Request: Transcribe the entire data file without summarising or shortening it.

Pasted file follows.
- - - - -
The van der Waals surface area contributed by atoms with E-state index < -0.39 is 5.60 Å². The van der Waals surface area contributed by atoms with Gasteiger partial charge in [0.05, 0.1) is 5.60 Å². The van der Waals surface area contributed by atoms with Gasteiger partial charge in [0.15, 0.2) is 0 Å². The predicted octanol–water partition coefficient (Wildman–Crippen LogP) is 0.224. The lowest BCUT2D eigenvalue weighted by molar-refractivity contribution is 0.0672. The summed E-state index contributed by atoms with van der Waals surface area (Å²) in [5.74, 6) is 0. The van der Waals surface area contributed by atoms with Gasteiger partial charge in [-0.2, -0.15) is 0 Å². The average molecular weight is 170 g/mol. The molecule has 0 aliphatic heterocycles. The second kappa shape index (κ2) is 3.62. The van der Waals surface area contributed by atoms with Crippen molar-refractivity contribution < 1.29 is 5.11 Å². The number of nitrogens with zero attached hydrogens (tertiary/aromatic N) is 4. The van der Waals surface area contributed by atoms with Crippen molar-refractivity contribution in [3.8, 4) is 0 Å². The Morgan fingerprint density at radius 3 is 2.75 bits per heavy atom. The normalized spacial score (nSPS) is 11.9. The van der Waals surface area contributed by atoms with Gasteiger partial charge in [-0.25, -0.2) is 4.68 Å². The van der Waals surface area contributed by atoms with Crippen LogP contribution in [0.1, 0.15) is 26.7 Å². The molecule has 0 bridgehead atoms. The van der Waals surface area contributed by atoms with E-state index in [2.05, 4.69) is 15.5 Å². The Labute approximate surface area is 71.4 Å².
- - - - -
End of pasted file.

The van der Waals surface area contributed by atoms with E-state index < -0.39 is 5.60 Å². The van der Waals surface area contributed by atoms with Gasteiger partial charge in [0.05, 0.1) is 5.60 Å². The van der Waals surface area contributed by atoms with Gasteiger partial charge in [0.15, 0.2) is 0 Å². The predicted octanol–water partition coefficient (Wildman–Crippen LogP) is 0.224. The lowest BCUT2D eigenvalue weighted by molar-refractivity contribution is 0.0672. The summed E-state index contributed by atoms with van der Waals surface area (Å²) in [5.74, 6) is 0. The van der Waals surface area contributed by atoms with Gasteiger partial charge in [-0.2, -0.15) is 0 Å². The average molecular weight is 170 g/mol. The molecule has 0 aliphatic heterocycles. The second kappa shape index (κ2) is 3.62. The van der Waals surface area contributed by atoms with Crippen molar-refractivity contribution < 1.29 is 5.11 Å². The number of nitrogens with zero attached hydrogens (tertiary/aromatic N) is 4. The van der Waals surface area contributed by atoms with Crippen molar-refractivity contribution in [3.8, 4) is 0 Å². The Morgan fingerprint density at radius 3 is 2.75 bits per heavy atom. The normalized spacial score (nSPS) is 11.9. The van der Waals surface area contributed by atoms with Gasteiger partial charge in [-0.25, -0.2) is 4.68 Å². The van der Waals surface area contributed by atoms with Crippen LogP contribution in [0.1, 0.15) is 26.7 Å². The molecule has 0 bridgehead atoms. The van der Waals surface area contributed by atoms with E-state index in [2.05, 4.69) is 15.5 Å². The Labute approximate surface area is 71.4 Å².